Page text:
You are here:

Australian Shepherds/Mini vs. Toy Aussies


ToyAussieLover wrote at 2006-06-25 18:18:16
I own a toy aussie.  She is 12 inches and just under 10 lbs.  She has the intelligence and the beauty of the larger dogs just in a smaller package, and she is active going jogging and hiking with me.  She was just perfect for me living in an apartment!  I firmly believe that these little dogs could help keep some of the larger dogs out of shelters by providing an alternative for people who are dead set in love with the aussies.  People who can't handle a larger, very boisterous dog will do better by a smaller version of their cherished breed.  

The quality of the small dogs will differ from breeder to breeder, so just do your research.

aussiesfirst wrote at 2006-10-20 04:29:47
I too have australian shepherds!  All sizes!  Yes, Viginia there are three sizes. If you follw the breed standards. The miniature aussie is the actual real original aussie.  When introduced to America in the 1800's they were smaller than the AKC accepted version of today.  The ranchers began breeding them to be larger due to the larger livestock that they were used to herd here in the U.S.  The long struggle to have the Aussie accepted by the AKC was worth all of  the trouble it took.  My answer to the original poster looking for a toy.  Do your homework.  Check the pedigrees.  Trace them back to a full size aussie of smaller stature.  Toys are new(well been around for years just not classified as a toy or a standard agreed upon by formal club) and if they have the pedigree and a reputable breeder and you like the temperament get one.  I love all of my aussies in all of their sizes.  Any breeder of any breed can be disreputable.  Know the breed you are interested in and pick the one that is right for you.  Be prepared for a lifetime committment and be finacially and emotionally responsible to the breed that you choose.  Love your poopers!

Oralia Hughes wrote at 2007-02-17 13:47:34
Could it be that you a just a little biased? I have both the toy and the mini. The toy makes a great companion and is easier to take care of than the mini. The mini goes hiking, biking, and fishing with my husband. So to say they do not exist is unrealistic. Keep in mind no matter which one you play with they both have the standard Aussie traits. My toy is the one who goes out and herds our goats from one field to the next. She weight all of ten pounds and is still able to do this on her own.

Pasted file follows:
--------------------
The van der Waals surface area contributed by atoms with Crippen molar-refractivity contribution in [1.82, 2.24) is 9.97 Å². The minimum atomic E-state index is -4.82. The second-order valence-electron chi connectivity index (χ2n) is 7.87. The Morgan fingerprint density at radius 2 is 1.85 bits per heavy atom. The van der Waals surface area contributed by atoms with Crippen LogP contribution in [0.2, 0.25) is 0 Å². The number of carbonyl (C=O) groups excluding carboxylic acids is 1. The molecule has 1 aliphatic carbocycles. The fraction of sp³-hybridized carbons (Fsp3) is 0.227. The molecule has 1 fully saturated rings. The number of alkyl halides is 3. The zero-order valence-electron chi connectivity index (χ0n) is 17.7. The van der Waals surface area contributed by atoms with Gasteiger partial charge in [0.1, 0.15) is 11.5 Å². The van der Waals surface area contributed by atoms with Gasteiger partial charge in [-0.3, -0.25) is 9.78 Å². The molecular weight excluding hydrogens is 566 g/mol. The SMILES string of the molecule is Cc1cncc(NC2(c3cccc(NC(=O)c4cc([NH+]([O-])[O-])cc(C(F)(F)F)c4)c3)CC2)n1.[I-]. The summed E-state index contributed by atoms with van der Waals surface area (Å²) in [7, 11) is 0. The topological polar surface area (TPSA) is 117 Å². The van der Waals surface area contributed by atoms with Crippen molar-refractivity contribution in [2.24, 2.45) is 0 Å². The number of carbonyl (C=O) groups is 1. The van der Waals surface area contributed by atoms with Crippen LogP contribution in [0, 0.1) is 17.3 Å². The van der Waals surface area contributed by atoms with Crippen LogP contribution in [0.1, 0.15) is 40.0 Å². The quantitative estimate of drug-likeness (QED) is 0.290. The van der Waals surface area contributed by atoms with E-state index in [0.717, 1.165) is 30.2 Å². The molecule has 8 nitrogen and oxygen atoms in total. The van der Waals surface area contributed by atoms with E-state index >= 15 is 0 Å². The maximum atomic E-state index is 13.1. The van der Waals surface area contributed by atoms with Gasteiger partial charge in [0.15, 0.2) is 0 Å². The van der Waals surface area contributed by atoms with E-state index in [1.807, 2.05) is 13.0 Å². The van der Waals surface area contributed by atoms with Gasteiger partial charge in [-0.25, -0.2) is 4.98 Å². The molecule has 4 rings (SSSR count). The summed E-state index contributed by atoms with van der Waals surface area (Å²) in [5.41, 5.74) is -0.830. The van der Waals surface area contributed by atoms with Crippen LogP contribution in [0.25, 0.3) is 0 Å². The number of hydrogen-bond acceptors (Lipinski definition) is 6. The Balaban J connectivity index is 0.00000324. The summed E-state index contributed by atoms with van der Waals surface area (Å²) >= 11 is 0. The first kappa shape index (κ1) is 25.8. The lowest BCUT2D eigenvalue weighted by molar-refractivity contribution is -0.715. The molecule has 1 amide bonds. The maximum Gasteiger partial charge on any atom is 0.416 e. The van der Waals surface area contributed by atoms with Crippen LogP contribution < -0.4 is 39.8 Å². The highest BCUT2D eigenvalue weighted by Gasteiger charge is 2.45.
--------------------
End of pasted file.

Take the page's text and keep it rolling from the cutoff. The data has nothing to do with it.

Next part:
loveaussies wrote at 2007-04-05 00:45:41
There truly are full-blooded "toy" size australian shepherds.  I have had full size aussies for over 20 years. There are no outside lines to create the smaller dog, a smaller "standard" bred with another smaller "standard" eventually became "minis", and so on. I now have 1 standard (70lbs), 1 mini (32lbs), and 3 toys (10-12lbs).  I have full five generation pedigrees on them and can attest that they are everything a standard is just smaller. It is a fact that it is much easier to travel with 12lbs than it is with 80.  Same temperament, intelligence and herding instinct.

brit wrote at 2007-04-25 18:22:09
That isn't true, there ARE toy aussie breeders. They will breed a 14" male and a 13" female and they will come out with a 12" female then they will buy a 11" and breed those two together and so on. Toy aussies are recognized by the AKC and UKC.

shaykett wrote at 2007-05-23 21:25:08